Oil price slump a mixed bag for world economy

By Wang Jiamei Source:Global Times Published: 2014-11-3 17:38:31

China may find added space for policy reforms

Illustration: Lu Ting/GT

Global crude prices have taken a bearish turn over recent months, and given current market conditions the odds of a near-term rebound seem slim. Brent crude for December delivery lost 0.16 percent to close at $85.96 per barrel Friday, leaving the benchmark contract with a 9.32 percent loss, the biggest since May 2012 and marking a fourth consecutive monthly decline. Meanwhile, both Brent and West Texas Intermediate have fallen by more than 20 percent since June.

A confluence of factors have weighed down oil prices, including a strong US dollar, a global supply-demand imbalance and an increase in domestic crude output in the US, the world's largest oil consumer and importer; all of which are unlikely to change in the months to come. While falling crude prices may mean shrinking revenues for oil exporting countries and regions, they could also lead to a drop in raw material prices, a trend which could lend new economic momentum to oil importing countries and regions.

The continuous growth in oil production has been a major reason behind the recent drop in crude prices. According to data from the US Energy Information Administration, US crude oil production reached 8.4 million barrels per day during the first nine months of this year, up 14.5 percent compared with the same period last year. Meanwhile, Russia also revved up its oil output to increase fiscal revenue, with September production in the country close to the post-Soviet peak of 11.48 million barrels per day set in 1987. Moreover, the Organization of the Petroleum Exporting Countries (OPEC), which provides one-third of the world's oil, has surprisingly broken from its tried-and-true pattern of cutting production in the face of falling prices; instead the organization lifted output to 31.06 million barrels per day in September, the highest level since November 2012, according to Reuters reports.

On the other side, oil demand forecasts have been largely subdued thanks to the faltering pace of global economic recovery and the shale gas revolution in the US. Despite uncertainties surrounding shale gas development, US demand for oil has fallen noticeably over recent months. Statistics show that only 30 percent of the country's oil consumption needs were satisfied by imports, down from 60 percent in 2005.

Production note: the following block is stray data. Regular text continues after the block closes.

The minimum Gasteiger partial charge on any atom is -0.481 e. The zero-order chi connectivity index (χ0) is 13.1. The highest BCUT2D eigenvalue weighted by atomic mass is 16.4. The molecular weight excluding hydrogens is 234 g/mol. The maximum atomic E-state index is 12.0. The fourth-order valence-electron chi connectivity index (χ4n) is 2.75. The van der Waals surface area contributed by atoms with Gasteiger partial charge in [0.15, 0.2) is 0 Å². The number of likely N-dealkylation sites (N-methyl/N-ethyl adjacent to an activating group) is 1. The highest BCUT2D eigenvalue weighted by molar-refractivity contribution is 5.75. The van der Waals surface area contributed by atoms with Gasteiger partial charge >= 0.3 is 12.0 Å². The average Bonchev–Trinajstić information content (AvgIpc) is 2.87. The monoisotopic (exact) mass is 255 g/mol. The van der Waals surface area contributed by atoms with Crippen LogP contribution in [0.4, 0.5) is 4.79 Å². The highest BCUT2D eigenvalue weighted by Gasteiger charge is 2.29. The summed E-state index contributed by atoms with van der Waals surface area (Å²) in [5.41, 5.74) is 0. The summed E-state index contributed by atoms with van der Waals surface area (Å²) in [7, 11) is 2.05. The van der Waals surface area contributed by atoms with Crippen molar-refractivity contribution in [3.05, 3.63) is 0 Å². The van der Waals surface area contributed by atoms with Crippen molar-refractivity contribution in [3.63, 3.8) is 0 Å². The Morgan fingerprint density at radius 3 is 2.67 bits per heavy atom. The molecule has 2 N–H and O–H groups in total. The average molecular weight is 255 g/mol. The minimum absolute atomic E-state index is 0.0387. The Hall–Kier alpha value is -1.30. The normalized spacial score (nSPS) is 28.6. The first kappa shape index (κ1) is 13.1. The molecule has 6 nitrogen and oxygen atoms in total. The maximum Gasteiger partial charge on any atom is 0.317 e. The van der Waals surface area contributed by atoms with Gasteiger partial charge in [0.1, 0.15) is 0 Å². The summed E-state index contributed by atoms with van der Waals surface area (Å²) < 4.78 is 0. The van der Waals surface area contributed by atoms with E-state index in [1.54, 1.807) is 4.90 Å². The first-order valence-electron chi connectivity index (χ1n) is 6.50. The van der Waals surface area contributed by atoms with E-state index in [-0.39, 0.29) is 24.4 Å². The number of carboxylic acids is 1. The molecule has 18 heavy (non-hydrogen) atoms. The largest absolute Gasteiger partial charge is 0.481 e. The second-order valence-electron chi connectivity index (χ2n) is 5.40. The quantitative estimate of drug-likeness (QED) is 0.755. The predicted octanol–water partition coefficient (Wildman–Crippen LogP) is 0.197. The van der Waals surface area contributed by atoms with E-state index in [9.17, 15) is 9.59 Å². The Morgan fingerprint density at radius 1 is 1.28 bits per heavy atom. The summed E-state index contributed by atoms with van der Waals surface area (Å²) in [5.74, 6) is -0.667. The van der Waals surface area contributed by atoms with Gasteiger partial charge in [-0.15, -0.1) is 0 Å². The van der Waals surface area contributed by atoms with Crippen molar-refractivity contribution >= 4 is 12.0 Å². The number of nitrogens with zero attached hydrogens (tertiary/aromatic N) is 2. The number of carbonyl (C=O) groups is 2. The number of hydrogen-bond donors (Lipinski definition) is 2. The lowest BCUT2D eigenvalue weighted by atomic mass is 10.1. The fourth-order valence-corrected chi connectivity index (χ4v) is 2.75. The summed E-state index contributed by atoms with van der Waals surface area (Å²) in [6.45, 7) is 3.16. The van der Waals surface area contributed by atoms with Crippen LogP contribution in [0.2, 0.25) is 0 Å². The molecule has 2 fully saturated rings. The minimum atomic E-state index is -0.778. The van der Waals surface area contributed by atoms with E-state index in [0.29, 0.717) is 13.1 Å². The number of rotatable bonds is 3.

In the meantime, the world's other top two oil consumers, Europe and China, have also recorded sluggish demand due to their own slowing economies. Because of this, OPEC and several other organizations have already lowered their expectations for global oil demand several times this year.

In addition, the strengthening US dollar has also contributed to falling oil prices. Theoretically, an appreciating greenback would hurt demand for commodities by making them more expensive for holders of other currencies. The US Federal Reserve announced Wednesday the exit of its monthly bond purchasing program, indicating rising confidence in its economic recovery, which is expected to further boost the dollar in the near future.

While views are mixed regarding how long the decline in oil prices will continue, there is no doubt that a long-term drop in crude prices would be disastrous for countries where crude production is a pillar industry. Yet, it should also be pointed out that the post-war economic recovery in the West, the rise of the economies in East Asia and most of the BRIC countries - with the obvious exception of Russia - was possible thanks in no small part to low oil prices.

Of course, a prolonged downturn in oil prices could trigger a series of crises for Russia. More than 45 percent of the Russian government's revenue comes from oil exports, which accounted for 71 percent of the country's foreign exchange earnings in 2013, totaling $371.8 billion, according to media reports. Also, this year saw Russia's foreign exchange reserves shrink by $55 billion, of which 70 percent were used to support its currency. The ruble has been facing significant downward pressure since June.

For the US, oil price slump is expected to help the country reduce production costs and stimulate economic development. Nevertheless, from another point of view, it may also put pressure on the country's shale gas industry. With the costs of shale gas production still quite high, low oil prices may discourage the development of the industry.

As for China, lower oil prices represent a major boon. Lower energy costs would ease imported inflationary pressure and give authorities more room to relax monetary policy as GDP expansion slows. Due to the concerns about inflation, Chinese policymakers have long been hesitant to roll out economic stimulus measures. Thus, recent drops in prices for commodities like oil and iron ore give the government more flexibility in terms of policymaking.

The author is a reporter with the Global Times. bizopinion@globaltimes.com.cn


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